© 2017 Sherby & Co., Advs.
We recently posted a partial summary of the March 6, 2017 judgment by Israel’s Supreme Court in JSC VTB Bank v. Margolis (Civil Appeal 1948/15, March 6, 2017), in which the Court enforced a series of (related) Russian judgments and addressed multiple issues arising under Israel’s Enforcement of Foreign Judgments Law (1958). We noted that the JSC decision is significant with respect to the circumstances under which an Israeli court would accept the defense (section 6(a)(2) of the EFJL) that the judgment-debtor was not afforded a “reasonable opportunity” to present its defense before the non-Israeli court. The March 10 post focused on a number of Russia-specific issues, and we indicated that a subsequent post would address the “lack of reasonable opportunity” defense.
But first we address, in this post, an issue that had not (prior to JSC) been ruled on by the Israeli Supreme Court – namely, whether an Israeli court should consider a foreign court to have properly exercised jurisdiction solely on the basis of implied consent to that court’s jurisdiction.
Coincidentally, in our post of February 8, 2017, we discussed a recent District Court case, Otkritie, and we observed:
For at least 20 years, case law from Israel’s Supreme Court has recognized two grounds . . . for finding that a foreign court had personal jurisdiction over the foreign (usually Israeli) defendant – “residence” or “submission.” The “residence or submission” rule has been repeated several times by Israel’s Supreme Court.
In analyzing the issue of the personal jurisdiction of an English court, the [District Court in Otkritie] made the following observation:
Consent to jurisdiction may be given in different ways, including orally and implicitly. One of the ways to give consent to jurisdiction is when a litigant litigates in a foreign court on the merits.
Undoubtedly there is case law from other Israeli district courts that supports the above-quoted statement from the Otkritie court. But the Otkritie court did not cite to any Supreme Court case in support of that proposition.
The reason appears to be that there simply is no such case law from Israel’s Supreme Court.
We wrote that post on February 8, 2017. Little did we know that approximately a month later, the Supreme Court would address this very issue.
In the JSC case, the Israeli-based judgment debtor argued that the Russian court did not have personal jurisdiction over him – even though he had executed multiple agreements that included a provision in which he expressly consented to the jurisdiction of the Russian courts. (Para. 22)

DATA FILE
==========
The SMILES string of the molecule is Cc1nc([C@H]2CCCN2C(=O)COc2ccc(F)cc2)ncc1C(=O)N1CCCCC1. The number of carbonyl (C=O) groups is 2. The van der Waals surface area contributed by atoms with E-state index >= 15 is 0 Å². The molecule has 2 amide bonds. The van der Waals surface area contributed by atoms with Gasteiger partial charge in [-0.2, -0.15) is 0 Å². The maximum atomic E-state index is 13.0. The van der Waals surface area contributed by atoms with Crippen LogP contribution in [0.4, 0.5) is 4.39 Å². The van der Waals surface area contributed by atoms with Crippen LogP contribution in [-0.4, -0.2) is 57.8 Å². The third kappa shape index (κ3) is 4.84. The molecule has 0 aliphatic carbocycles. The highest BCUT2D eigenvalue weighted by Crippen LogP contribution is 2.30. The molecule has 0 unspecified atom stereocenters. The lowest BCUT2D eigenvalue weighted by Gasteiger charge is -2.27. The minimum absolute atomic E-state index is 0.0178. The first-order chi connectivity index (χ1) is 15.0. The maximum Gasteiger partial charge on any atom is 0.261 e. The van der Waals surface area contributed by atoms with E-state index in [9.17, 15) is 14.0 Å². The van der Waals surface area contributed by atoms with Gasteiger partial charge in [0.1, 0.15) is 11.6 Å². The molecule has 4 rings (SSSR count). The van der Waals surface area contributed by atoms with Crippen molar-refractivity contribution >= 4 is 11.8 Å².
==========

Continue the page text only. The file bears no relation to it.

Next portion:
It was a loser of an argument, but it provided a springboard for the Supreme Court to examine generally the issue of the approach, under the Enforcement of Foreign Judgments Law, to the exercise of jurisdiction by non-Israeli courts. Not surprisingly, the Court referred to its multiple decisions setting forth the general rule that a foreign court will be considered to have had jurisdiction over the foreign (usually Israeli) defendant based upon “residence” or “submission” (consent).
As noted in our blog post of February 8, the Supreme Court had never (as of then) held that “consent” could include implied consent.
In JSC (issued on March 6, 2017), the Supreme Court cited approvingly to an article published by Professor Amos Shapira (Tel Aviv University Faculty of Law) – perhaps the leading Israeli law professor in the field of conflicts of law (referred to in Israel as “private international law”) – in which he opined that consent to the jurisdiction of a foreign court could be “expressed or implied.” (Para. 22)
That ended the ambiguity.
The Israeli Supreme Court has now confirmed that which had been held by several District Courts – namely, that for purposes of determining whether a non-Israeli court properly exercised jurisdiction over a judgment-debtor, consent to the jurisdiction of that court may include implied consent.
Our next post on the JSC case will address the “lack of reasonable opportunity” defense.
But it can already be observed that JSC should be added to the list of very pro-enforcement decisions of Israel’s Supreme Court.